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By Jake Brennan

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Murder, infidelity, suicide, arson, overdose, religious cults, drug trafficking; this podcast explores the alleged true crime antics and criminal connections of musicians we love like Jerry Lee Lewis, Beck, The Rolling Stones, Tay K-47, Tupac Shakur, Mayhem, Van Morrison and many more. Why? Because real rock stars are more like feral, narcissistic animals than functioning members of society and that is precisely what makes them so damn entertaining. If you love true crime and you love music then get ready to love this podcast.

Customer Reviews

“Thank god” for domestic abuse?

I enjoyed the inaugural episode... until I didn’t. He strikes a bizarre tone in the end, explaining that Jerry Lee Lewis is still living and performing music, before ending with “and thank god for that.” Just struck me as a weird statement to make, coming right on the heels of Brennan’s OWN insinuation that Lewis brutally murdered his wife. I don’t thank god for anyone who mauls women. Period. Very tone deaf.

Needs more substance

Style over substance. Relies on clever turns of phrases and a dramatic performance than meaty content. I wasn’t bored, but at the end I thought, “is that all there is?” And sorry, he pronouncement, (paraphrase) “ we like our rock stars to be bad” is an insult and to wife who was killed (possibly two). I don’t think a simple “we like them to be bad” explains why he wasn’t charged/investigated. This is fine to explain a James Dean persona, but not a potential killer, and seems like a brush off or an easy ending.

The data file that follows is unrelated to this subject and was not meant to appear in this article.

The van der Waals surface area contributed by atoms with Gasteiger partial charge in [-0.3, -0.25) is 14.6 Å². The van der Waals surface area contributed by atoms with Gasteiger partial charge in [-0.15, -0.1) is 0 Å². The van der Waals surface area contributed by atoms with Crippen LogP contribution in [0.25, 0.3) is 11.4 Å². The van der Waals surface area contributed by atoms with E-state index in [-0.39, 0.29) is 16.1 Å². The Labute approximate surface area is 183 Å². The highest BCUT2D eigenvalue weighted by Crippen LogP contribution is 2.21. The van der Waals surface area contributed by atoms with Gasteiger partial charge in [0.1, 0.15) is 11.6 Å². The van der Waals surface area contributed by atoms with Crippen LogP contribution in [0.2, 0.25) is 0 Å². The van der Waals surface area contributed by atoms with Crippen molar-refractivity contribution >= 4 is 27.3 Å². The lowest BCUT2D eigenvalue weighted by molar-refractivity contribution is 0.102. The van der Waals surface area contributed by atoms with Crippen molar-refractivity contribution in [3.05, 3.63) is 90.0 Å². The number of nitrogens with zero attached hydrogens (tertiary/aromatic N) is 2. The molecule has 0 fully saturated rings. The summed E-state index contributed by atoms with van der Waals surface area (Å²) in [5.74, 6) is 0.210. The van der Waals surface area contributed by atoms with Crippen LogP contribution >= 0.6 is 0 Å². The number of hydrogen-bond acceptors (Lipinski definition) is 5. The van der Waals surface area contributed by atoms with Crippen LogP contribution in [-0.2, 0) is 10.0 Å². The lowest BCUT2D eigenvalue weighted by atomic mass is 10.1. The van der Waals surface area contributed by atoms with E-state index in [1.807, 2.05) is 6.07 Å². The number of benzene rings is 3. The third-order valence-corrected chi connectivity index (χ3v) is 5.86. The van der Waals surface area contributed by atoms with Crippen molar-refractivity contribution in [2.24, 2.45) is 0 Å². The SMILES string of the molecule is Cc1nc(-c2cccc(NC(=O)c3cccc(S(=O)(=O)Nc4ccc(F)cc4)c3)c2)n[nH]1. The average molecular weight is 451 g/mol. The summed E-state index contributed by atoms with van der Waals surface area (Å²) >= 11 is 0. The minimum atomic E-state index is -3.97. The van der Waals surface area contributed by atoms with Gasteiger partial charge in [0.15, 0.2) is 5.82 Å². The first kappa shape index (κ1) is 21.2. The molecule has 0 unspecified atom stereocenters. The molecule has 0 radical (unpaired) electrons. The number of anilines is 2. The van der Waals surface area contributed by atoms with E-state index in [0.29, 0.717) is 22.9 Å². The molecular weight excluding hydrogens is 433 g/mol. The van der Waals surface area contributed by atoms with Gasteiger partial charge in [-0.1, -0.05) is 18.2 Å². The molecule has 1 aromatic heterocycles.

Great concept—but maybe cite sources?

This is a great idea for a podcast, and I enjoyed the Jerry Lee Lewis episode enough to want to learn more. That’s when I found Richard Ben Kramer’s extremely long 1984 Rolling Stone article on Jerry Lee Lewis and the mystery of his fifth wife’s death, and realized that this episode had been 80% a straight-up regurgitation of that article. I realize the second-tier true crime podcast industry is based on recycling Wikipedia articles and other readily available internet sources, but this seemed like a particularly egregious example, and I felt the host should have given more credit to his source.

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Customer Ratings